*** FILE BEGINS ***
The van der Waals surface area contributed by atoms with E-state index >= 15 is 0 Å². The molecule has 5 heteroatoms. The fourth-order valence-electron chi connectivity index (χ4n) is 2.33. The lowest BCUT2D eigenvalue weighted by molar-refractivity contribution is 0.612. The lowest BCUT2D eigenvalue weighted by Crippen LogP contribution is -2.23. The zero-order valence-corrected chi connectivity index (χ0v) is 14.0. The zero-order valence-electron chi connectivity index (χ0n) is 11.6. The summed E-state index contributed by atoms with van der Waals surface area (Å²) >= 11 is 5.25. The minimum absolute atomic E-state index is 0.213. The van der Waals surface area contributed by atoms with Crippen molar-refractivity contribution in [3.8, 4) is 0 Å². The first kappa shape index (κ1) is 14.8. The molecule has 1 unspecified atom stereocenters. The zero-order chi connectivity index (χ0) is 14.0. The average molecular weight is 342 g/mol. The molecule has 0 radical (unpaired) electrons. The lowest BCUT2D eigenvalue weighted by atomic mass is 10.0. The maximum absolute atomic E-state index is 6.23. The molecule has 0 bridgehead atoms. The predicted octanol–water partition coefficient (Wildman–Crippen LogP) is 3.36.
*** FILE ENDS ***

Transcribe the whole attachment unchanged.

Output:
The van der Waals surface area contributed by atoms with E-state index >= 15 is 0 Å². The molecule has 5 heteroatoms. The fourth-order valence-electron chi connectivity index (χ4n) is 2.33. The lowest BCUT2D eigenvalue weighted by molar-refractivity contribution is 0.612. The lowest BCUT2D eigenvalue weighted by Crippen LogP contribution is -2.23. The zero-order valence-corrected chi connectivity index (χ0v) is 14.0. The zero-order valence-electron chi connectivity index (χ0n) is 11.6. The summed E-state index contributed by atoms with van der Waals surface area (Å²) >= 11 is 5.25. The minimum absolute atomic E-state index is 0.213. The van der Waals surface area contributed by atoms with Crippen molar-refractivity contribution in [3.8, 4) is 0 Å². The first kappa shape index (κ1) is 14.8. The molecule has 1 unspecified atom stereocenters. The zero-order chi connectivity index (χ0) is 14.0. The average molecular weight is 342 g/mol. The molecule has 0 radical (unpaired) electrons. The lowest BCUT2D eigenvalue weighted by atomic mass is 10.0. The maximum absolute atomic E-state index is 6.23. The molecule has 0 bridgehead atoms. The predicted octanol–water partition coefficient (Wildman–Crippen LogP) is 3.36.